“Though dead birds didn’t show signs of an H5N1 infection, we cannot rule out of bird flu. Reports are awaited and expected to come within 10 to 12 days,” DFO Kulwinder Singh told IANS.
He said: “No fresh death was reported in the last two days. Everything was fine in the park by Friday evening but 45 birds have been found dead Saturday morning. We are examining the CCTV footage installed in the sanctuary.”
The birds, mostly Eurasian coots, were found dead inside the sanctuary and their carcasses were sent to the National Institute of High Security Animal Diseases in Bhopal for avian flu tests.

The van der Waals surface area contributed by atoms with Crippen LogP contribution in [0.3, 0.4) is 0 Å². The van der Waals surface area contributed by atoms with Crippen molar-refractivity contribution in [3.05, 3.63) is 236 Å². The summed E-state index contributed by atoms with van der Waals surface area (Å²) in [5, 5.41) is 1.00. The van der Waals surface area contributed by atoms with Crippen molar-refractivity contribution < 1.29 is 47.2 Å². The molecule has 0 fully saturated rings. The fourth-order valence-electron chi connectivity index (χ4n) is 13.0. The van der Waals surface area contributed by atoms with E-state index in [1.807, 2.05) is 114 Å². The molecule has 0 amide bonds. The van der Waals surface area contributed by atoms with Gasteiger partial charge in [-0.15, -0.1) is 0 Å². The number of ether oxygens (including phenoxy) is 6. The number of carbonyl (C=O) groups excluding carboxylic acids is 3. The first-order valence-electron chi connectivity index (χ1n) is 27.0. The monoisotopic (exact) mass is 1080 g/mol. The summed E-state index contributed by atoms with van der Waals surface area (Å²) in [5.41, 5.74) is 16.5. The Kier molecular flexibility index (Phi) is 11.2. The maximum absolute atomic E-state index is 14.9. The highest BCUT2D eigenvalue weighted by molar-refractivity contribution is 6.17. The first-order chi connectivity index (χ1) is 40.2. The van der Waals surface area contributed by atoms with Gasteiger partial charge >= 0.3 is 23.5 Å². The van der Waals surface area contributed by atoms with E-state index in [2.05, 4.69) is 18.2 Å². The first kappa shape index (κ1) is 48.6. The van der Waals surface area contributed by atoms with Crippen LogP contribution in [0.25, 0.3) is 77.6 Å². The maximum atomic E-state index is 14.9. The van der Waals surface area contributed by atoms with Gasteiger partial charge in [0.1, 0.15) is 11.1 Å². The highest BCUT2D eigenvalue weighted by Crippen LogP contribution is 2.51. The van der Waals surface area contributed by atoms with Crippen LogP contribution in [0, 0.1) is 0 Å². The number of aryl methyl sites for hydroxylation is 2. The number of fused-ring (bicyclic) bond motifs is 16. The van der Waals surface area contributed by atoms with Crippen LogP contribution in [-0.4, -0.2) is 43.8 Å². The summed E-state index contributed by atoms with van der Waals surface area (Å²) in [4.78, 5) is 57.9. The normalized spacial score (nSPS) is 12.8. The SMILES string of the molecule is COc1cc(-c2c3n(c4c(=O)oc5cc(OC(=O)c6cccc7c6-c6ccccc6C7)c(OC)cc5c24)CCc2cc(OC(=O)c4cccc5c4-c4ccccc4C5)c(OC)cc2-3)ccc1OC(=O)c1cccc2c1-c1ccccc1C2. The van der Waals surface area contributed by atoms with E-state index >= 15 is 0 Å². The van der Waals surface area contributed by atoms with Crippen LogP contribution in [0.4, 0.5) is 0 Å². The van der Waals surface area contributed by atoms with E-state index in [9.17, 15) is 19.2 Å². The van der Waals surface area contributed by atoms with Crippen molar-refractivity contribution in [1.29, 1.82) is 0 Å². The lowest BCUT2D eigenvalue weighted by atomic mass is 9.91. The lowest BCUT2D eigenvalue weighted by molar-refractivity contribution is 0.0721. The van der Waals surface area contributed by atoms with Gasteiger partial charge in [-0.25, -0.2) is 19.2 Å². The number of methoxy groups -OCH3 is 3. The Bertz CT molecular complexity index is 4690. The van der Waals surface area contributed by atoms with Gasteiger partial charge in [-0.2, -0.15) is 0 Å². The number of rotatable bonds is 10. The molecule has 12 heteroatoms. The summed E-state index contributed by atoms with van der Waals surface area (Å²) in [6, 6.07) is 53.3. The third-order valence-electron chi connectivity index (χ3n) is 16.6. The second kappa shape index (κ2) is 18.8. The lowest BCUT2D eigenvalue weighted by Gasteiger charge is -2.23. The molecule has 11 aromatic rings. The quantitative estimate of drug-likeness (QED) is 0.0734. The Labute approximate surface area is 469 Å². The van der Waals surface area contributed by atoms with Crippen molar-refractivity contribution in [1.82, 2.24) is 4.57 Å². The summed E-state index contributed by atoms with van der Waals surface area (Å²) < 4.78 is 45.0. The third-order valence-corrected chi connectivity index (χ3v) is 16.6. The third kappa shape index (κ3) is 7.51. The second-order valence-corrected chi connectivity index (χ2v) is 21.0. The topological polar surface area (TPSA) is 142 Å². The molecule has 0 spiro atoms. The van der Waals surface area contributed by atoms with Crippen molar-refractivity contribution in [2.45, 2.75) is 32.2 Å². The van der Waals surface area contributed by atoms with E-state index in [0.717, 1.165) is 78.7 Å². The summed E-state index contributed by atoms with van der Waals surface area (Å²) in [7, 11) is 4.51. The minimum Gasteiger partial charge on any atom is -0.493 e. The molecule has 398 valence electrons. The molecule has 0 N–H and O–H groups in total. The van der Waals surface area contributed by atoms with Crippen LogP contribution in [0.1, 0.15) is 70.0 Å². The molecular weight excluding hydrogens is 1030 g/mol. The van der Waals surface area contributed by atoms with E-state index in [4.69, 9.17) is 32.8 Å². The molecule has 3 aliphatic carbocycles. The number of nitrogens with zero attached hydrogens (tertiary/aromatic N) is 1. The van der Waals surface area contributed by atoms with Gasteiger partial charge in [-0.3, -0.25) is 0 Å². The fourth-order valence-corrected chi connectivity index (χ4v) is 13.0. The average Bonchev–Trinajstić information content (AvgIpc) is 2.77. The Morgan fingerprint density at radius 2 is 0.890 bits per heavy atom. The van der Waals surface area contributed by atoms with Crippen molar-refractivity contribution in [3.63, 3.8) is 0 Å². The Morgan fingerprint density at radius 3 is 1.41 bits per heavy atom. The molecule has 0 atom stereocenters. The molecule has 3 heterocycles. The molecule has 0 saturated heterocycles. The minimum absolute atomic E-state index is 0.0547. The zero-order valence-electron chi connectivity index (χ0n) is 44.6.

According to the park management, the deaths were caused by some pesticides and they decided to close the park immediately as a precautionary measure.
“Prima facie, the deaths seem to have happened after the birds ate pesticide infested crops at a nearby field. They move in flocks that is why a group of birds died at once,” said a bird expert.
Of the 45 dead birds, 35 were Eurasian coots, eight common moorhen, one Spot-billed duck and one Jungle babbler.
“The birds were buried, taking all precautionary measure with layers of salt and chemicals,” said Kulwinder Singh. He said the park will be opened to visitors only after confirmation that the deaths did not happen due to bird flu.